Head (1980), Los Angeles County Museum of Art, gift of Dorothy Lichtenstein © 1980 Estate of Roy Lichtenstein / Gemini G.E.L. Photo courtesy of Museum Associates / LACMA

The 1960s marked a renaissance in printmaking, giving artists the ability to make limited editions of their work and allowing the American public access to fine art at a lower cost. In New York, the legendary art dealer Leo Castelli represented Lichtenstein’s work, and Castelli encouraged his artists to create limited-edition prints.

More than 20 of the Lichtenstein works on display at the Skirball were printed at Gemini G.E.L.’s studio in West Hollywood. 

Gemini G.E.L. (Graphic Editions Limited) was founded in 1966 by master printer Ken Tyler, who studied at the Tamarind Lithography Workshop in Los Angeles, along with Sidney Felsen and Stanley Grinstein, who were fraternity brothers in Zeta Beta Tau, a historically Jewish fraternity, at USC.

Tyler had worked with artist and educator Josef Albers at Tamarind, and Albers’ “White Line Square” series became the first production at Gemini G.E.L. Albers was followed in 1967 by Rauschenberg, who opened the door to other contemporary artists, including Oldenburg, Frank Stella, Johns, Ed Ruscha, Ken Price and Lichtenstein. The artists would often be guests in the homes of the Felsen and Grinstein families, and they all developed close friendships. In the 1960s, the studio had a can-do approach, influenced by the proximity of Hollywood and the aeronautics industry.

“Our attitude from Day One was, we’ll do anything you want,” Felsen said in an interview. 

In addition to works on paper, the studio made sculptural editions of drawings out of metal, wood, plastic, fabric and paper. Over the past 50 years, Gemini has produced about 2,000 editions of works on paper and about 300 editions of sculpture, and has become a pioneer in developing new processes for intaglio, lithography, screenprints, and woodcuts.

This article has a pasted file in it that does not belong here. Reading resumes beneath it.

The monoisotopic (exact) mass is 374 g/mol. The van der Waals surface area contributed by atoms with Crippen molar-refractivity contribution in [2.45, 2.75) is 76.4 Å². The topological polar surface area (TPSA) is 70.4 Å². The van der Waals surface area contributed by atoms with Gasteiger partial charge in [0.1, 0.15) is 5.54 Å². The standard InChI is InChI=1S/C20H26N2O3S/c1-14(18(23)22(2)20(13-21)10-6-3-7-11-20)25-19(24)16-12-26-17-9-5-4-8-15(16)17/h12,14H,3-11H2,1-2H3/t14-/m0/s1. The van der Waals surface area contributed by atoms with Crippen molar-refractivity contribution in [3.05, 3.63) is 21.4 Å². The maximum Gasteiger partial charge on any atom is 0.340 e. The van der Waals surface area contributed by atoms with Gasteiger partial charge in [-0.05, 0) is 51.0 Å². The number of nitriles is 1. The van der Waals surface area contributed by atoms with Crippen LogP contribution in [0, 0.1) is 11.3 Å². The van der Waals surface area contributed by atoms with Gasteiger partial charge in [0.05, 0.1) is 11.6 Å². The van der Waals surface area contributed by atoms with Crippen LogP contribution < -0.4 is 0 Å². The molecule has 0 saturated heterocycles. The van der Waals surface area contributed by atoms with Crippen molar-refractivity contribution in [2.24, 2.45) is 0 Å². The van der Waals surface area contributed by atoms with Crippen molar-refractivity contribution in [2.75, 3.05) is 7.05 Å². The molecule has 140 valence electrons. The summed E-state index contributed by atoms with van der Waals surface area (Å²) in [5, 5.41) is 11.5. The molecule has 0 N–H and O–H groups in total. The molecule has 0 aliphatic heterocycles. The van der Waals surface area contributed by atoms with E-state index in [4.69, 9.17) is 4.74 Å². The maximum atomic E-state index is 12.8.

In 1979, the architect Frank Gehry, who was very close to many artists, designed an addition to Gemini’s studio that includes an artist’s workshop and gallery space. In addition, Gemini has printed dozens of editions of Gehry’s sketches.

The studio’s collaboration with Lichtenstein began in 1969. As Felsen recalled, “The first series he did with us was based on [French impressionist painter Claude Monet’s] Rouen Cathedrals and [Monet’s] haystacks. Roy ended up being a regular. He came out here at least every other year.”

Lichtenstein’s “Expressionist Woodcuts” series is included in LACMA’s “The Serial Impulse at Gemini G.E.L.” retrospective. Its seven prints were inspired by Lichtenstein’s visit to Los Angeles in 1978, where he studied Robert Gore Rifkind’s collection of German Expressionist graphic art. The pieces don’t reference specific works, but rather an entire genre.

Lichtenstein enjoyed mining the themes and styles of earlier artists. Just as “Haystack” referenced Monet, the Skirball also will show the Pablo Picasso-inspired “Bull Profile” and the Salvador Dalí-esque “Surrealist.” One room of the Skirball installation will be turned into a three-dimensional reimagination of Lichtenstein’s 1992 painting, “Bedroom at Arles,” which in turn was based on Vincent van Gogh’s “Bedroom in Arles.” 

The show also highlights Lichtenstein’s humor and openness to creating unconventional work, with his art emblazoned on a tea set, a dress, a bowling shirt, paper plates and even a shopping bag with an image of a turkey. 

What once seemed revolutionary and daringly caustic in the art world is now seen as enormously accessible and light-hearted work, and as a result his work has been mass-produced as well as endlessly parodied over the years. Lichtenstein’s bold style has also had a huge impact on advertising, marketing and fashion. Looking back on his career, it’s surprising to see just how revolutionary Lichtenstein was. 

“Lichtenstein was called one of the worst artists in America when he made these comic book works, and he was really criticized,” Montagano said. “But the public fastened onto it. And he completely democratized it.”

“Pop for the People: Roy Lichtenstein in L.A.” is on display at the Skirball Cultural Center from Oct. 7 through March 12, 2017. For more information, visit skirball.org.

“The Serial Impulse at Gemini G.E.L.” is on display at LACMA’s Resnick Pavilion now through Jan. 2, 2017. For more information, visit  lacma.org